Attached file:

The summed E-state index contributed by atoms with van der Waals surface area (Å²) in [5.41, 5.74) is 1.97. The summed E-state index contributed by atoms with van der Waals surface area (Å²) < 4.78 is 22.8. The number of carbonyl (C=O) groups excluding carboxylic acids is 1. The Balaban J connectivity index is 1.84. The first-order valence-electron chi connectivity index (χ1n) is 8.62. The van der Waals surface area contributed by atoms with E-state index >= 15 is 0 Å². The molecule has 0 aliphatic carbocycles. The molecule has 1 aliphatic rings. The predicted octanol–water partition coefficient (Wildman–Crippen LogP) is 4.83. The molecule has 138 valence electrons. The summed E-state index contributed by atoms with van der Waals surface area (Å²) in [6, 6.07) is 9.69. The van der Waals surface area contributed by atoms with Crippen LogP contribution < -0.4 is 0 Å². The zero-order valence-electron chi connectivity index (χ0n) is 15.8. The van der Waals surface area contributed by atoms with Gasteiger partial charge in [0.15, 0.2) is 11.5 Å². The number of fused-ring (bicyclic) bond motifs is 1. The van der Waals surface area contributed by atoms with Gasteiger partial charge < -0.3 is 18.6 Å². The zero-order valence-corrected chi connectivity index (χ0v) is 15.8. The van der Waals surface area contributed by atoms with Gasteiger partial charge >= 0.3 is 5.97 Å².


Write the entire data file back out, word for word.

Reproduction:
The summed E-state index contributed by atoms with van der Waals surface area (Å²) in [5.41, 5.74) is 1.97. The summed E-state index contributed by atoms with van der Waals surface area (Å²) < 4.78 is 22.8. The number of carbonyl (C=O) groups excluding carboxylic acids is 1. The Balaban J connectivity index is 1.84. The first-order valence-electron chi connectivity index (χ1n) is 8.62. The van der Waals surface area contributed by atoms with E-state index >= 15 is 0 Å². The molecule has 0 aliphatic carbocycles. The molecule has 1 aliphatic rings. The predicted octanol–water partition coefficient (Wildman–Crippen LogP) is 4.83. The molecule has 138 valence electrons. The summed E-state index contributed by atoms with van der Waals surface area (Å²) in [6, 6.07) is 9.69. The van der Waals surface area contributed by atoms with Crippen LogP contribution < -0.4 is 0 Å². The zero-order valence-electron chi connectivity index (χ0n) is 15.8. The van der Waals surface area contributed by atoms with Gasteiger partial charge in [0.15, 0.2) is 11.5 Å². The number of fused-ring (bicyclic) bond motifs is 1. The van der Waals surface area contributed by atoms with Gasteiger partial charge < -0.3 is 18.6 Å². The zero-order valence-corrected chi connectivity index (χ0v) is 15.8. The van der Waals surface area contributed by atoms with Gasteiger partial charge >= 0.3 is 5.97 Å².